In 2006, Tarana Burke founded the Me Too Movement to help survivors of sexual violence discover routes to healing and recovery, specifically women of color in low income communities. Rooted in the idea of “empowerment through empathy,” Me Too was created to ensure that no survivor felt alone or incapable of moving forward. Over 10 years later, the movement carries on – but now with a renewed energy and urgency that has shed a powerful light on the pervasiveness of sexual violence and harassment in our culture today.
With the rise of social media, Me Too has transformed into #MeToo and thousands of women (and men) have shared their stories as witnesses and victims of sexual mistreatment in both their personal and professional lives. What started as a tweet has morphed into a sweeping media takeover that has reached 85 countries and counting. Facebook reported that within the first 24 hours the #MeToo hashtag went live, it had been used by more than 4.7 million people in 12 million posts with 45% of users in the United States alone having a friend who posted using the term (1).
TIME Magazine named the #MeToo Movement’s “Silence Breakers” (defined as those who spoke out against sexual violence and harassment as a part of the #MeToo Movement in 2017) as their highly lauded ‘Person of the Year.’ The courageous and galvanizing actions of the “Silence Breakers” propelled a series of breaking news stories into a global solidarity movement that has shown no signs of slowing down. Cue 2018: this year, we’ve already witnessed the anniversary of the Women’s March, the birth of the #TimesUp initiative and Oprah Winfrey’s riveting speech at the Golden Globes, which challenged our society to work together in building a future where “nobody ever has to say ‘me too’ again.”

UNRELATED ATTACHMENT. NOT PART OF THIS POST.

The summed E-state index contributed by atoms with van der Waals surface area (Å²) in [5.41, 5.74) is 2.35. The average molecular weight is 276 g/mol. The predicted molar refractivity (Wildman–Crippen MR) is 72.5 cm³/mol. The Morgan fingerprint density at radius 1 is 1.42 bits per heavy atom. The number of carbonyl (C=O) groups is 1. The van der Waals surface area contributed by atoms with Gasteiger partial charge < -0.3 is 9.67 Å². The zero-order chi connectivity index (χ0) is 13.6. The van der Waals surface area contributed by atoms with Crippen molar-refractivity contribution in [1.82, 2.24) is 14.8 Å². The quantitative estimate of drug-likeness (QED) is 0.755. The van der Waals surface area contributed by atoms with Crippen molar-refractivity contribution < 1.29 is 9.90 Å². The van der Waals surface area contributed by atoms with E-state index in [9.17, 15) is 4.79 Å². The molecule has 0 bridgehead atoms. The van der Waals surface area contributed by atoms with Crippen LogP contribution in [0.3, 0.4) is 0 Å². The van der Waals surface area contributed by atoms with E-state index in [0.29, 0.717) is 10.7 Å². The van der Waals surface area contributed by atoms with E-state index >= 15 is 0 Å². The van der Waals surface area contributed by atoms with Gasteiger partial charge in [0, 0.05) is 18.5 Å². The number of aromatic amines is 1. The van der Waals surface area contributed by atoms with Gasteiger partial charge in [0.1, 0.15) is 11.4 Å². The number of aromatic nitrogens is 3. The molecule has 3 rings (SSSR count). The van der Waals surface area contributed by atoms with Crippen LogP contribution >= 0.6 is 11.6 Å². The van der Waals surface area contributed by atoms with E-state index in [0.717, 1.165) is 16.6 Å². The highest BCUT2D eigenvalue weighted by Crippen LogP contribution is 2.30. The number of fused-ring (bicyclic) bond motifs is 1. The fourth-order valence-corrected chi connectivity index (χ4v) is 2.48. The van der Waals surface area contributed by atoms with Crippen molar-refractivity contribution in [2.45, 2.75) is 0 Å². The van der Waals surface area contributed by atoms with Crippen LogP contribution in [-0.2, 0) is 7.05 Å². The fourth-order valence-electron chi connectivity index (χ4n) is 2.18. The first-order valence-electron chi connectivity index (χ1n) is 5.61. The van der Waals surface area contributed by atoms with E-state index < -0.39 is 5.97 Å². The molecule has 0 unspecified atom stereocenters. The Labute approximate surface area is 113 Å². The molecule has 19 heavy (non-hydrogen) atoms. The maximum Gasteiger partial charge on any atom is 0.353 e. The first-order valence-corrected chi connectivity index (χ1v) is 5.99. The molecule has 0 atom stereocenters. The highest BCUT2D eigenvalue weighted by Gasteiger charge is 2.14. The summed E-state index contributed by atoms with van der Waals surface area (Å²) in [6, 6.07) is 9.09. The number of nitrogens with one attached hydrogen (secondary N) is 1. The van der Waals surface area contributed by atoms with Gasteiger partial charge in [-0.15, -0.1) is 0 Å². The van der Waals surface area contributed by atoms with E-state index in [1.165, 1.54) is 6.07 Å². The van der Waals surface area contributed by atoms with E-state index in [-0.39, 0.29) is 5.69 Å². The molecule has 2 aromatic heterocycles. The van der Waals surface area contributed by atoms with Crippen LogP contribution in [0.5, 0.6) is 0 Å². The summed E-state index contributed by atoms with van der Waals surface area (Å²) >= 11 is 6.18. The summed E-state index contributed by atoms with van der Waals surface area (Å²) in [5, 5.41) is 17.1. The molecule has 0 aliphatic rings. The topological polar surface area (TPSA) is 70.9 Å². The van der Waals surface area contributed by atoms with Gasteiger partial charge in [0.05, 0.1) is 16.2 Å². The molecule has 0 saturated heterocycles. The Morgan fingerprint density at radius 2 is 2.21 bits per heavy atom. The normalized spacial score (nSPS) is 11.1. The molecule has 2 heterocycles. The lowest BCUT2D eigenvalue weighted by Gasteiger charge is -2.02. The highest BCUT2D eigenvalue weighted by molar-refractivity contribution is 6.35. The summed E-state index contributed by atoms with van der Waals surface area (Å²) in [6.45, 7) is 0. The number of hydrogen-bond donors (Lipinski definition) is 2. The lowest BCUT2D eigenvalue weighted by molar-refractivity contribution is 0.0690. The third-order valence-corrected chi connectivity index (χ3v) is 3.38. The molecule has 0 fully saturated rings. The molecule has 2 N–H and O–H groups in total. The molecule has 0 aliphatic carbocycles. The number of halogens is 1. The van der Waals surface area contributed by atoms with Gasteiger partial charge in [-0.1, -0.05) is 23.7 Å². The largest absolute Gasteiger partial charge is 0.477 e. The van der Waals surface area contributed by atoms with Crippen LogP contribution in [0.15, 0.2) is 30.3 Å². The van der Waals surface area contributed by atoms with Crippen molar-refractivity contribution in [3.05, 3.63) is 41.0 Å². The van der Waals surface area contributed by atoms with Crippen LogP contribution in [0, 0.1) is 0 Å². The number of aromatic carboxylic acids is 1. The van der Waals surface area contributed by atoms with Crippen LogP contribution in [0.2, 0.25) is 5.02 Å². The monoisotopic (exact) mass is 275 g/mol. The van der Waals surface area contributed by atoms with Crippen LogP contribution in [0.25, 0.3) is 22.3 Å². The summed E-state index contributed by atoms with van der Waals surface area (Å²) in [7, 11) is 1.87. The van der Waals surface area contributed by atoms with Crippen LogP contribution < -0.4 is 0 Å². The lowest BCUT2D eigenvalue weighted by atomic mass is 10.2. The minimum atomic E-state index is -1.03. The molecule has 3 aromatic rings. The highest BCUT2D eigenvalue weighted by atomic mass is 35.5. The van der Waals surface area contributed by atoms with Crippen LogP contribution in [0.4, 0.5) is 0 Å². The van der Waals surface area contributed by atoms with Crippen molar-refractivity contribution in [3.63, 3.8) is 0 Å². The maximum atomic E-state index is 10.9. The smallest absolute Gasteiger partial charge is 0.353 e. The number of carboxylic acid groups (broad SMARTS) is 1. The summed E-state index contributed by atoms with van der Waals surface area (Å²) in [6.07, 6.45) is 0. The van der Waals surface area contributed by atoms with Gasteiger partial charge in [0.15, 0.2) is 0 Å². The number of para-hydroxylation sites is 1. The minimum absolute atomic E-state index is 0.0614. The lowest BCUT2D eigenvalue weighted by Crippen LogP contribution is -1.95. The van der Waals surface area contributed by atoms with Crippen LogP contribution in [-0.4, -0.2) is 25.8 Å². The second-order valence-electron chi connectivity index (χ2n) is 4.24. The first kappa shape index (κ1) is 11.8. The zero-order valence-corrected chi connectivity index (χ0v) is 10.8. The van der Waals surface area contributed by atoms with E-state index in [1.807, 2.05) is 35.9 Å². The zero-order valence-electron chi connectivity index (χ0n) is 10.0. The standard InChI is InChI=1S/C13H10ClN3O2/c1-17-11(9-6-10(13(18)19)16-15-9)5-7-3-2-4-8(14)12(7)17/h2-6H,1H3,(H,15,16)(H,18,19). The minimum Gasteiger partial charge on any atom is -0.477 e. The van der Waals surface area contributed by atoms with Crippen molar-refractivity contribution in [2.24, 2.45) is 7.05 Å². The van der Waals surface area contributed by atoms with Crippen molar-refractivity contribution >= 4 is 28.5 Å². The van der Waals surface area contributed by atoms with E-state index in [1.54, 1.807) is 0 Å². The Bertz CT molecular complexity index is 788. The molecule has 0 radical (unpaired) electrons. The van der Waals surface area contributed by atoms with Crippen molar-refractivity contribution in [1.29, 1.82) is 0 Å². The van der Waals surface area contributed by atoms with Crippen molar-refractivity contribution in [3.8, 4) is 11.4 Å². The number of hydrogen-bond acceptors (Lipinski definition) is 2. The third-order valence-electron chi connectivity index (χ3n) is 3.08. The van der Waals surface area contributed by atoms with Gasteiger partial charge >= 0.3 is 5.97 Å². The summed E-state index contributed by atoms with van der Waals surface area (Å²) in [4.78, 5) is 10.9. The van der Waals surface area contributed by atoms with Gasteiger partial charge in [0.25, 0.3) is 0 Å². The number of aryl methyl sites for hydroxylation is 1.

So, what does all of this mean for brands and marketers? For starters, it means that your consumers are either engaged in or, at minimum, have heard something about this movement. Whether they’ve seen news coverage on TV or Facebook posts online, consumers are not only aware of this movement but also recognize the severity of the problem at play. According to an ABC-Washington Post poll among American consumers, 75% call sexual harassment a problem in U.S. society; 64% call it a “serious problem,” which is up 17 percentage points from 2011 when this poll was last conducted. (2)
Brands and marketers should take heed and not write this issue off as just another viral social media moment. Research continues to unveil the depth and breadth of this issue, which is not only affecting consumers, but also the employees of the brands that marketing and advertising professionals serve. We now work in a climate where over half of working women in the U.S. say they have experienced harassment in the workplace (3) – and 1 in 3 women ages 18-34 says she has been sexually harassed in the workplace (4).
Now more than ever, it’s imperative that brands act and speak with care as survivors continue to step forward. Marketers, in turn, must prioritize empathy, accountability, and a people-first mantra that puts the needs and complexities of both their consumers and employees above all else. And, as the #MeToo Movement continues to expand its global conversation around sexual violence to include the needs of a more diverse survivorship (young people, LGBTQA people, people living with disabilities, communities of color), brands must continue to listen to their consumers with respectful and inclusive ears.
When TIME magazine announced that the #MeToo’s “Silence Breakers” had been named their Person of the Year, Burke released a personal statement with a powerful call to end silence:
“We need a complete cultural transformation if we are to eradicate sexual assault in our lifetimes. It means we must build our families differently, engage our communities and confront some of our long-held assumptions about ourselves. Today’s announcement is an opportunity for all of us to take a hard look in the mirror and answer the question: ‘When you hear #MeToo, will you stand up and say #NoMore?’ Let’s get to work.”
As brands and marketers we must ask, “How will we better engage communities and play an active role in transforming a toxic culture to bring about necessary change?” The time has come for us to empathize with and empower one another. The time has come for us to stand up and get to work.
- Source: CBS News (2017). “More than 12M “Me Too” Facebook posts, comments, reactions in 24 hours.”
- Source: ABC News – Washington Post (2017). “Unwanted sexual advances not just a Hollywood, Weinstein story, poll finds.”
- Source: NBC News (2017). “NBC/WSJ Poll: Nearly Half of Working Women Say They’ve Experienced Harassment.”
- Source: Cosmopolitan Survey (2015). “Survey: 1 in 3 Women Has Been Sexually Harassed at Work.”